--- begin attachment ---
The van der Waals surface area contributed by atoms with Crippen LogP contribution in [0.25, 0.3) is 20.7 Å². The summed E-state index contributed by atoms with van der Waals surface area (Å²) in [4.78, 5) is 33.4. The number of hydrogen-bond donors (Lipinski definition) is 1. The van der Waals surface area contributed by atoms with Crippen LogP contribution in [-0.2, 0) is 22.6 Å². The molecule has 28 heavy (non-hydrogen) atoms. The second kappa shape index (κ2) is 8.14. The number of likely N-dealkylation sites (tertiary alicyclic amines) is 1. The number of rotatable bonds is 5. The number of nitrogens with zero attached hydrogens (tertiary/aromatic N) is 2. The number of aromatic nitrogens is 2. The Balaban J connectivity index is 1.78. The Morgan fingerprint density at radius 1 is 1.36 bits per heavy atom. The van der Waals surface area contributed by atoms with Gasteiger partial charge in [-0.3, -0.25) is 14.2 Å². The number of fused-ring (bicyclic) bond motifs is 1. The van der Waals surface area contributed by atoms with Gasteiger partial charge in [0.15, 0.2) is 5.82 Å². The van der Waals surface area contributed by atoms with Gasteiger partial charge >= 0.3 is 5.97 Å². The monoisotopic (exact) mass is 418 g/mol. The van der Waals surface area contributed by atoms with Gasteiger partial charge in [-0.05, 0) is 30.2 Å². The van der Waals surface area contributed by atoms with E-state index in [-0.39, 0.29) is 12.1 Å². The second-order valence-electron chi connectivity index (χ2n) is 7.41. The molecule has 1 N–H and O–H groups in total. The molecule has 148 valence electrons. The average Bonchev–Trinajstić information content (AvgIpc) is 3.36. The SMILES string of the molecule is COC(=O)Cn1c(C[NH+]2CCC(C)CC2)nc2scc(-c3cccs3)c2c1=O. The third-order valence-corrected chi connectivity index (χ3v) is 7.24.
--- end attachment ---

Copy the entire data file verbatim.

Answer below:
The van der Waals surface area contributed by atoms with Crippen LogP contribution in [0.25, 0.3) is 20.7 Å². The summed E-state index contributed by atoms with van der Waals surface area (Å²) in [4.78, 5) is 33.4. The number of hydrogen-bond donors (Lipinski definition) is 1. The van der Waals surface area contributed by atoms with Crippen LogP contribution in [-0.2, 0) is 22.6 Å². The molecule has 28 heavy (non-hydrogen) atoms. The second kappa shape index (κ2) is 8.14. The number of likely N-dealkylation sites (tertiary alicyclic amines) is 1. The number of rotatable bonds is 5. The number of nitrogens with zero attached hydrogens (tertiary/aromatic N) is 2. The number of aromatic nitrogens is 2. The Balaban J connectivity index is 1.78. The Morgan fingerprint density at radius 1 is 1.36 bits per heavy atom. The van der Waals surface area contributed by atoms with Gasteiger partial charge in [-0.3, -0.25) is 14.2 Å². The number of fused-ring (bicyclic) bond motifs is 1. The van der Waals surface area contributed by atoms with Gasteiger partial charge in [0.15, 0.2) is 5.82 Å². The van der Waals surface area contributed by atoms with Gasteiger partial charge >= 0.3 is 5.97 Å². The monoisotopic (exact) mass is 418 g/mol. The van der Waals surface area contributed by atoms with Gasteiger partial charge in [-0.05, 0) is 30.2 Å². The van der Waals surface area contributed by atoms with E-state index in [-0.39, 0.29) is 12.1 Å². The second-order valence-electron chi connectivity index (χ2n) is 7.41. The molecule has 1 N–H and O–H groups in total. The molecule has 148 valence electrons. The average Bonchev–Trinajstić information content (AvgIpc) is 3.36. The SMILES string of the molecule is COC(=O)Cn1c(C[NH+]2CCC(C)CC2)nc2scc(-c3cccs3)c2c1=O. The third-order valence-corrected chi connectivity index (χ3v) is 7.24.